Candice:  I’ve had an interview for an internal post in the last week.  Its been a strange experience as I am used to going for external jobs and not telling any one about it until afterwards.  But this was the worst kept secret.

So Thursday lunch time sees me sat in the reception of a local hotel waiting for the call to go up.  I’m watching Andy Murray, who happens to win his match while I am waiting which I can only take as a good sign.

I found about the details of the interview on my return from holiday. I knew it was coming but it was still a strange week last week.  Once I knew venue, times and the fact I had to do a presentation, did I spend hours pouring over this?  No I went out to buy a new outfit.

Like the protagonist in our book, who uses her clothes as armour to protect her from the outside world, I have to be dressed right or I don’t feel right. Kate uses her designer wardrobe to create a persona which means nothing and no-one can get in her way.

In my case, it’s not quite as net-a-porter as Kate’s wardrobe but I did go to the interview with my Mulberry Alexa.  The dress, however. was only Yumi but it was just as essential in the equation.  I bought two dresses and then ransacked my wardrobe, but in the 29 degree heat there were only certain things that would cut it.

So why all the drama for an outfit?  I think its more of a girl thing than a boy thing but I have to feel comfortable, whether its presentation or interview, if I don’t like what I am wearing then I don’t come across as well or feel as confident.  Whatever works is my motto, so new outfit it is.  The worst comes when you can’t find that perfect something – then you get even more worked up!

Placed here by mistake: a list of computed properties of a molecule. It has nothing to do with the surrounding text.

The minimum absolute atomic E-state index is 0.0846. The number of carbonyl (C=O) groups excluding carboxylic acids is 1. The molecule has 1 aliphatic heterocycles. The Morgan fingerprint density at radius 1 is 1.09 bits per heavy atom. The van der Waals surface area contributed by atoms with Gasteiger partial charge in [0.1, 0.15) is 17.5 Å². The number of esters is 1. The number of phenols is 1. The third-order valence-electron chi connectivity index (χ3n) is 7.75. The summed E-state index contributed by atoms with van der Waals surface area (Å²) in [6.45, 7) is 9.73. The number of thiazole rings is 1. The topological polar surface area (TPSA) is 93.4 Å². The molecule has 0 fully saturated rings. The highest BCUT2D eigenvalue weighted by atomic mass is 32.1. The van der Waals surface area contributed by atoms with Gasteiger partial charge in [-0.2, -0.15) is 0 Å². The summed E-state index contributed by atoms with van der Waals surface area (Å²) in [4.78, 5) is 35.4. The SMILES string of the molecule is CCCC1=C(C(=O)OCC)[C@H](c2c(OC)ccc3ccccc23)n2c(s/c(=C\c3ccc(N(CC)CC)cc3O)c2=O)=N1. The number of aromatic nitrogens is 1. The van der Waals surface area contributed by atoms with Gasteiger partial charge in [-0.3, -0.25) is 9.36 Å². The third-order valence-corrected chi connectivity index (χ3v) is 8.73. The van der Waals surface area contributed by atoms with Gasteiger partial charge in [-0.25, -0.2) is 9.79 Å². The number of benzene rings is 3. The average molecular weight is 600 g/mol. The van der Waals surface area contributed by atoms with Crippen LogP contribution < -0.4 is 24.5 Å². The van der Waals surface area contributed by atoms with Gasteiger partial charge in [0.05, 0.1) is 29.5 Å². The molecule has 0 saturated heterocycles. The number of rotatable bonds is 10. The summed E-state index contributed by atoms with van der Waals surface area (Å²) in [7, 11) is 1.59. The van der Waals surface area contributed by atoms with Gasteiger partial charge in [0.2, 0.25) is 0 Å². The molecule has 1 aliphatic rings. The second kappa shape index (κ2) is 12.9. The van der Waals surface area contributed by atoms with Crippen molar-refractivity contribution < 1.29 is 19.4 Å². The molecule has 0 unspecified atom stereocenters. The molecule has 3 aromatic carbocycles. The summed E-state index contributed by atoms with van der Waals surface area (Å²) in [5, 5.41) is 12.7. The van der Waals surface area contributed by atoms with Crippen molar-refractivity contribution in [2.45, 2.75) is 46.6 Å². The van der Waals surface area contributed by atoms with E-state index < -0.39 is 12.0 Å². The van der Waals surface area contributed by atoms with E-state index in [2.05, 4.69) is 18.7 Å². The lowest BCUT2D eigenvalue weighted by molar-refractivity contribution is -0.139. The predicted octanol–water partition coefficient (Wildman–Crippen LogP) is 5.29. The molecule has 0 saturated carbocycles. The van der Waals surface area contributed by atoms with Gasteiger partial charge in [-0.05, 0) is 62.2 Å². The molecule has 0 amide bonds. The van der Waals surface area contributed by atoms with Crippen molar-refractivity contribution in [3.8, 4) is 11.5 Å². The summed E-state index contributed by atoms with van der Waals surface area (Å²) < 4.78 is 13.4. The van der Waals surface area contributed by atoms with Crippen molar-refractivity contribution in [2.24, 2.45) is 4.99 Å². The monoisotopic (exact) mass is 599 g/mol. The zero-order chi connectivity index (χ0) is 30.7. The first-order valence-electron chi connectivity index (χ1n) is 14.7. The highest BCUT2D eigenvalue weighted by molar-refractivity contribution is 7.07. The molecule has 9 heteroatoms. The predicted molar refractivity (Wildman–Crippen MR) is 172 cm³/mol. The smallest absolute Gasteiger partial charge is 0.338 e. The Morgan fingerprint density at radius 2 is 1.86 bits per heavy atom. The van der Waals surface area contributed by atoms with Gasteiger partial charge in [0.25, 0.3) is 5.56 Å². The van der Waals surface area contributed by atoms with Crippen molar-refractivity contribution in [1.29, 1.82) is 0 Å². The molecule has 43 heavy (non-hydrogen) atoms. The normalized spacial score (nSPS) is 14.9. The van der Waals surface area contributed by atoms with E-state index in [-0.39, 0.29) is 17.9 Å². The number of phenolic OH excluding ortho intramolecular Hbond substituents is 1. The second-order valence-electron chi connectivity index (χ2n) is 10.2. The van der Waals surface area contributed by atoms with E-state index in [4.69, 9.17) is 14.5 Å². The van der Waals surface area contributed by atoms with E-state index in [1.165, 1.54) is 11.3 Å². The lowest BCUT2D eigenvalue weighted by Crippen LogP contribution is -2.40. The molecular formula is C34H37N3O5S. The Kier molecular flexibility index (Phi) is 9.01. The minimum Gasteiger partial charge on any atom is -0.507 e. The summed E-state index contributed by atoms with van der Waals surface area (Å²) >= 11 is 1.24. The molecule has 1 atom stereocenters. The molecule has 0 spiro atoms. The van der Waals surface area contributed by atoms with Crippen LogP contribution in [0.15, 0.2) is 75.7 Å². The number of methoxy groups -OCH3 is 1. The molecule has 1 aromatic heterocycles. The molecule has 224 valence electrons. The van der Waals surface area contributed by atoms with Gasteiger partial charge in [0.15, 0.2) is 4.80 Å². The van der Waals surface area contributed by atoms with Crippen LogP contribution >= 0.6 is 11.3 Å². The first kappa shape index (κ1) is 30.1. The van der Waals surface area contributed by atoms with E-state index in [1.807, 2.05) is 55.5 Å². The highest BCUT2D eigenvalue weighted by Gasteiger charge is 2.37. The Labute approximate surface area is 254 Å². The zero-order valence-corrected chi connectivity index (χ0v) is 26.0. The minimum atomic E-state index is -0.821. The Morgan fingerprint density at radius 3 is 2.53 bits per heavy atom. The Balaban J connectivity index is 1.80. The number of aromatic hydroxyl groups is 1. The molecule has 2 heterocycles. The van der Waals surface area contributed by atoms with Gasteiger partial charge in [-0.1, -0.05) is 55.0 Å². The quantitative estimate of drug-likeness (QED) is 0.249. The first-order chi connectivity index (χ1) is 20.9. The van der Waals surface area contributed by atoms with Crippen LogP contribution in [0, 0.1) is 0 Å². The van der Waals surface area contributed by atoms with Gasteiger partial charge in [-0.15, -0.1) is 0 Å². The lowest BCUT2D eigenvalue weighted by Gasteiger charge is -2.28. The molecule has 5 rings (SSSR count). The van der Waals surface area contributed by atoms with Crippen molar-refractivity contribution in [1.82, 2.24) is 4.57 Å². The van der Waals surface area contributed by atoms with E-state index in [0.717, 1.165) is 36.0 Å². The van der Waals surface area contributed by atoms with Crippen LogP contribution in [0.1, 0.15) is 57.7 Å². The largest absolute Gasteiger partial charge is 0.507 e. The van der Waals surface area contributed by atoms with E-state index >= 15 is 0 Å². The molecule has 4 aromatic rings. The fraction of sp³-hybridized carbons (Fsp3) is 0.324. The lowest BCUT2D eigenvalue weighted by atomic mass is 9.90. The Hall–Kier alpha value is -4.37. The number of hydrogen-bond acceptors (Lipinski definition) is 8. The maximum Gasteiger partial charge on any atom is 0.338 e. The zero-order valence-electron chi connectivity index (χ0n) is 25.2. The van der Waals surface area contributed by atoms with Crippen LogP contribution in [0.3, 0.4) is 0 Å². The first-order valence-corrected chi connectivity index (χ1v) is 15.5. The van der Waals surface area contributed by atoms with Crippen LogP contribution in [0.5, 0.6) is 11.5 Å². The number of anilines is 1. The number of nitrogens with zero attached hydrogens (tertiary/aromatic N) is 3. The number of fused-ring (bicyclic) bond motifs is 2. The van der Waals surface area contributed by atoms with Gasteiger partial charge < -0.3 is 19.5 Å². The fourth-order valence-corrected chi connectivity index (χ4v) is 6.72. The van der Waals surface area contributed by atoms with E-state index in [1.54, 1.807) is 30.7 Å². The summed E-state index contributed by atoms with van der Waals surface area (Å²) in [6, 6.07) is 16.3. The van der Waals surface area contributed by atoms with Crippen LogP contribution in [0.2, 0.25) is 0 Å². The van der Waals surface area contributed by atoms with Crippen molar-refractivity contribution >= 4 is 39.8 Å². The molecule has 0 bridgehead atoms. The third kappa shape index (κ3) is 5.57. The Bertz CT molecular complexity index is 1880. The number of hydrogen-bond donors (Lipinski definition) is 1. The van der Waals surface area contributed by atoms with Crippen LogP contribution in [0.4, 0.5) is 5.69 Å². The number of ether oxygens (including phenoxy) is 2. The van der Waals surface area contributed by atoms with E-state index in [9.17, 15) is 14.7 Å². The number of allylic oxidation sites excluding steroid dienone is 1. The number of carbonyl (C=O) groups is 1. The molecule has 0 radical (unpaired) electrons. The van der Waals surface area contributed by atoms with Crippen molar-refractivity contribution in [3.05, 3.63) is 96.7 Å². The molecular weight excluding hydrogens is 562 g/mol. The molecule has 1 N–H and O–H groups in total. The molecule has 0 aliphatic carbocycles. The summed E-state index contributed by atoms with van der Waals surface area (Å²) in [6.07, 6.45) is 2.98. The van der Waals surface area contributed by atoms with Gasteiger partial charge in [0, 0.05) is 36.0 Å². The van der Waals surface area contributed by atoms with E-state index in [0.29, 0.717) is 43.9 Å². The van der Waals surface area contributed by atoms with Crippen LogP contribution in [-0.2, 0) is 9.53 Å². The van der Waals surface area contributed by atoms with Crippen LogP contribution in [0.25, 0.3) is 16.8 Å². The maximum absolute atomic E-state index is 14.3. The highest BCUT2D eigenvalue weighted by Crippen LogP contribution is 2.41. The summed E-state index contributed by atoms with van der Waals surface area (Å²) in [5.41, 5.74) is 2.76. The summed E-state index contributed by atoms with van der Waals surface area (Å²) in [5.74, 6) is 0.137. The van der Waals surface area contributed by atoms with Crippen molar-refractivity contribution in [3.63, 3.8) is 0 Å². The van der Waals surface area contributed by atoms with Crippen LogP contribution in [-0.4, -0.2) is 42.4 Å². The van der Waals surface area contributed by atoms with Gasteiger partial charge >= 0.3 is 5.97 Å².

I’m waiting to hear the results but I think it went well, and I felt like the bee’s knees in my dress.

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A view from the other side – how to be a Literary Agent

Jonny Geller

Candice: I was going to write a post about the book I have just finished reading, ‘Reckless’ by Andrew Gross.  However, though it is a perfectly readable book, and I finished it, I wouldn’t say it broke any boundaries or I could add anything to it, so I’m not sure what I’d write about it.

So, I’ve been trawling the web for ideas and found this interesting interview with a Literary Agent. Obviously, Literary Agents are like God to us. To get one would be like finding the Holy Grail.  But it seems no one wants to bite.  So I thought it would be useful to see the other side of this conversation.

The interview is with Jonny Geller from Curtis Brown.  He represents some big names including John LeCarre and Adele Parks.  It seems he fell on to his role by chance.  But I have to say that is the case with a lot of careers I think, I certainly didn’t come out of my degree and decide to become a Marketer (though I did want to be in something creative like writing or acting), I worked my way around to it.  I often think that’s better as you have time to develop into what you want.

The most interesting piece in the interview is the kind of authors he is looking for.  “We get around 13,000 manuscripts a year and I’m looking for someone who is a career writer.”  He wants some one who is driven to write above all else, and of course some one who can generate a stream of books which he can make money from.  Now, at which point in out covering letter have they missed the fact Phil and I have ideas for a seven book series….